SEC Raps Life Settlements Firm, 3 Execs
The Securities and Exchange Commission has charged Texas-based financial services firm Life Partners Holdings Inc. and three of its senior executives for their involvement in a fraudulent disclosure and accounting scheme involving life settlements.
The SEC alleges that Life Partners chairman and CEO Brian Pardo, president and general counsel Scott Peden, and chief financial officer David Martin misled shareholders by hiding a significant risk to Life Partners’ business. Allegedly, the company was “systematically and materially” underestimating the life expectancy estimates it used to price transactions.
Life expectancy estimates affect the company’s revenues and profit margins as well as the company’s ability to generate profits for its shareholders.
The SEC alleges that Life Partners and the three executives were involved in disclosure and accounting fraud that Life Partners used to overvalue assets held on the company’s books and create the appearance of steady earnings from brokering life settlement transactions.
The SEC further charged Pardo and Peden with insider trading in their shares of Life Partners stock while possessing non-public information indicating that the company had underestimated life expectancy estimates.
“Life Partners duped its shareholders by employing an unqualified medical doctor to assign baseless life expectancy estimates to the underlying insurance policies,” said Robert Khuzami, Director of the SEC’s Division of Enforcement.
“This deception misled shareholders into thinking that the company’s revenue model was sustainable when in fact it was illusory.”
David Woodcock, Director of the SEC’s Fort Worth Regional Office, added, “The senior-most executives at Life Partners concealed significant risks to the business, manipulated financial statements with improper accounting, and knowingly profited from their misconduct by executing insider trades based on information that was not available to the public.”
Life Partners is a Nasdaq-traded company that generates virtually all of its revenues from brokering life settlements. Life settlements involve the purchase and sale of fractional interests of life insurance policies in the secondary market.
In life settlement transactions, life insurance policy owners sell their policies to investors in exchange for a lump-sum payment. The dollar amount offered by the investor takes into account the insured’s life expectancy and the terms and conditions of the insurance policy.
According to the SEC’s complaint filed in federal district court in Waco, Texas, Life Partners misrepresented and failed to disclose in public filings with the SEC that the company’s systematic use of materially underestimated life expectancy estimates constituted a material risk to the company’s revenues.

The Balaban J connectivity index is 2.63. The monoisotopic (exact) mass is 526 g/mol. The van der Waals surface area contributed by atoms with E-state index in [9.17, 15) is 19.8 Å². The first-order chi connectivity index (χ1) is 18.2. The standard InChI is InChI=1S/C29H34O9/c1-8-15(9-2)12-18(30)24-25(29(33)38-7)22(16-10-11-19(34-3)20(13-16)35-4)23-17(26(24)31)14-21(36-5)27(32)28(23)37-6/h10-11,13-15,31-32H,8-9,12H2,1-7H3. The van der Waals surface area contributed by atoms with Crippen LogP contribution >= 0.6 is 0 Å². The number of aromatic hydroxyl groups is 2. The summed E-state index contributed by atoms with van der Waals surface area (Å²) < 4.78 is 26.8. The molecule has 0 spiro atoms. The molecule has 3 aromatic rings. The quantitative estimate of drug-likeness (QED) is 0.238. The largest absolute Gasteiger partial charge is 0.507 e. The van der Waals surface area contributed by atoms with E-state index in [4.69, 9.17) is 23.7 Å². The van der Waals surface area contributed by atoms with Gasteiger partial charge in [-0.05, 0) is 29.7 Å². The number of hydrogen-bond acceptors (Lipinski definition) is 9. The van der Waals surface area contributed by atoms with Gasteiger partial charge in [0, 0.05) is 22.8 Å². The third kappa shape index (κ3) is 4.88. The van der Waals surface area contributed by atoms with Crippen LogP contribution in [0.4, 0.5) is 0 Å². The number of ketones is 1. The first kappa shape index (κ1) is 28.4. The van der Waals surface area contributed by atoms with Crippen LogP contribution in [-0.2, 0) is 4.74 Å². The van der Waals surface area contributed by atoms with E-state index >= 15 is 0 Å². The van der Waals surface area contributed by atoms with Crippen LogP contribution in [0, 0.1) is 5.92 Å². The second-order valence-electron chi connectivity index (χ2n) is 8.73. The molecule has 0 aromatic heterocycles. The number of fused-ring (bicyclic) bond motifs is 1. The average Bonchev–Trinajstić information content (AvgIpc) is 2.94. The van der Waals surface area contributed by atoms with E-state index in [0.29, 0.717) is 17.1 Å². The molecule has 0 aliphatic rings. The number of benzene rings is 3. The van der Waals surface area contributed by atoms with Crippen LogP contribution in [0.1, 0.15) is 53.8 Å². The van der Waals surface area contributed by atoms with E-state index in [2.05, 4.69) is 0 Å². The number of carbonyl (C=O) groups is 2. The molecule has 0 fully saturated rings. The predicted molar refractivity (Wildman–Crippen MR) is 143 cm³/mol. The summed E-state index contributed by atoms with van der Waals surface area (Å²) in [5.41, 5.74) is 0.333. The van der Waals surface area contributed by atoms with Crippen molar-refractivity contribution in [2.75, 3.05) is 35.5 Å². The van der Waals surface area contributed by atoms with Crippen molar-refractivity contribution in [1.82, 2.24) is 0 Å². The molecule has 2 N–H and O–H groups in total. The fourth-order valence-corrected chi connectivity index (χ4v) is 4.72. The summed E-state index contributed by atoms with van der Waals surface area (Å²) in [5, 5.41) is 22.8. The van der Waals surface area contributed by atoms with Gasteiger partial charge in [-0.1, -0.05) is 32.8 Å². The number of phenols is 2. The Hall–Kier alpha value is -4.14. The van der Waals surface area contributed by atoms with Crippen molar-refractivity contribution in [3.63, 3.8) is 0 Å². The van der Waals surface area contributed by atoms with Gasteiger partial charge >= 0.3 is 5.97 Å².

Beginning in 1999, the company used life expectancy estimates provided by Dr. Donald T. Cassidy, a Reno, Nev.-based doctor with no actuarial training or prior experience rendering life expectancy estimates.
The SEC alleges that Life Partners and Pardo failed to conduct any meaningful due diligence on Cassidy’s qualification to act as a life expectancy underwriter and instructed the doctor to use a life expectancy methodology that was created by the company’s former underwriter, a part-owner of Life Partners.
Pardo, Peden, and Martin were aware that the Cassidy-rendered life expectancy estimates were systematically and materially short.
The SEC alleges that Life Partners materially misstated net income from fiscal year 2007 through the third quarter of fiscal year 2011 by prematurely recognizing revenues and understating impairment expense related to its investments in life settlements.
Life Partners improperly accelerated revenue recognition from the closing date to the date it obtained a non-binding agreement with the policy owner to sell a life settlement. Life Partners use of Cassidy’s life expectancy estimates as part of its impairment calculations caused the company to understate millions of dollars in impairment expense.
The SEC further alleges that during this time, Pardo and Peden sold approximately $11.5 million and $300,000 respectively of Life Partners stock at inflated prices while in possession of material non-public information about the company’s dependency on short life expectancy estimates to generate revenues.
In addition to the alleged violations of the antifraud and reporting provisions of the federal securities laws by Life Partners, Pardo, Peden and Martin, the SEC’s complaint also seeks repayment to the company of stock sales profits and bonuses received by Pardo and Martin pursuant to Section 304 of the Sarbanes Oxley Act of 2002.
The SEC’s investigation is continuing.